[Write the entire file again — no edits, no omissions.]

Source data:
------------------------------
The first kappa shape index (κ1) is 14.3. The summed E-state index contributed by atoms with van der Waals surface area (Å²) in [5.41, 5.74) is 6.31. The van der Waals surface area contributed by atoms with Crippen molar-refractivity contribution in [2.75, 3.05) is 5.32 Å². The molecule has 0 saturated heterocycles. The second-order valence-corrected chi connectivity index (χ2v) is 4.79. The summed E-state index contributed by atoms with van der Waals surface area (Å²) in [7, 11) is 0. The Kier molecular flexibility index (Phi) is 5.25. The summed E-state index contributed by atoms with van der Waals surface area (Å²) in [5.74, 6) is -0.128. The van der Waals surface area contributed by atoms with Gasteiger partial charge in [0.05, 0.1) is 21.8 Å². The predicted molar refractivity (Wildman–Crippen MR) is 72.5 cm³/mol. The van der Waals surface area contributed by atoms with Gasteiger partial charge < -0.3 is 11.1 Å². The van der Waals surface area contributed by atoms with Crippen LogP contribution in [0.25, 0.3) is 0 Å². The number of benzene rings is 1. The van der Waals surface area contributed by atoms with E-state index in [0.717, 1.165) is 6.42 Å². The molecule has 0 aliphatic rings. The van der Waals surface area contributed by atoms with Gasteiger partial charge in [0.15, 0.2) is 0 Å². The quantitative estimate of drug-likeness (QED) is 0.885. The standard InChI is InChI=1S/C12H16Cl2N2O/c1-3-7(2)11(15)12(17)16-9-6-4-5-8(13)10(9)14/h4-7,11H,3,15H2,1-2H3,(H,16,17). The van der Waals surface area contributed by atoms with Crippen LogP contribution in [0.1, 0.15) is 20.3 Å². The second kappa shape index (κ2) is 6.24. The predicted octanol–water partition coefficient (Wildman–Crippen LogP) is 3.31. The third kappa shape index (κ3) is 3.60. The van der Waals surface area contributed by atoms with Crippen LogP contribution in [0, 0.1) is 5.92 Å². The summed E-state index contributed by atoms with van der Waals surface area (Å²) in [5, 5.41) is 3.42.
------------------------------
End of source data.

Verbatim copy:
The first kappa shape index (κ1) is 14.3. The summed E-state index contributed by atoms with van der Waals surface area (Å²) in [5.41, 5.74) is 6.31. The van der Waals surface area contributed by atoms with Crippen molar-refractivity contribution in [2.75, 3.05) is 5.32 Å². The molecule has 0 saturated heterocycles. The second-order valence-corrected chi connectivity index (χ2v) is 4.79. The summed E-state index contributed by atoms with van der Waals surface area (Å²) in [7, 11) is 0. The Kier molecular flexibility index (Phi) is 5.25. The summed E-state index contributed by atoms with van der Waals surface area (Å²) in [5.74, 6) is -0.128. The van der Waals surface area contributed by atoms with Gasteiger partial charge in [0.05, 0.1) is 21.8 Å². The predicted molar refractivity (Wildman–Crippen MR) is 72.5 cm³/mol. The van der Waals surface area contributed by atoms with Gasteiger partial charge < -0.3 is 11.1 Å². The van der Waals surface area contributed by atoms with Crippen LogP contribution in [0.25, 0.3) is 0 Å². The number of benzene rings is 1. The van der Waals surface area contributed by atoms with E-state index in [0.717, 1.165) is 6.42 Å². The molecule has 0 aliphatic rings. The van der Waals surface area contributed by atoms with Gasteiger partial charge in [0.15, 0.2) is 0 Å². The quantitative estimate of drug-likeness (QED) is 0.885. The standard InChI is InChI=1S/C12H16Cl2N2O/c1-3-7(2)11(15)12(17)16-9-6-4-5-8(13)10(9)14/h4-7,11H,3,15H2,1-2H3,(H,16,17). The van der Waals surface area contributed by atoms with Crippen LogP contribution in [0.1, 0.15) is 20.3 Å². The second kappa shape index (κ2) is 6.24. The predicted octanol–water partition coefficient (Wildman–Crippen LogP) is 3.31. The third kappa shape index (κ3) is 3.60. The van der Waals surface area contributed by atoms with Crippen LogP contribution in [0, 0.1) is 5.92 Å². The summed E-state index contributed by atoms with van der Waals surface area (Å²) in [5, 5.41) is 3.42.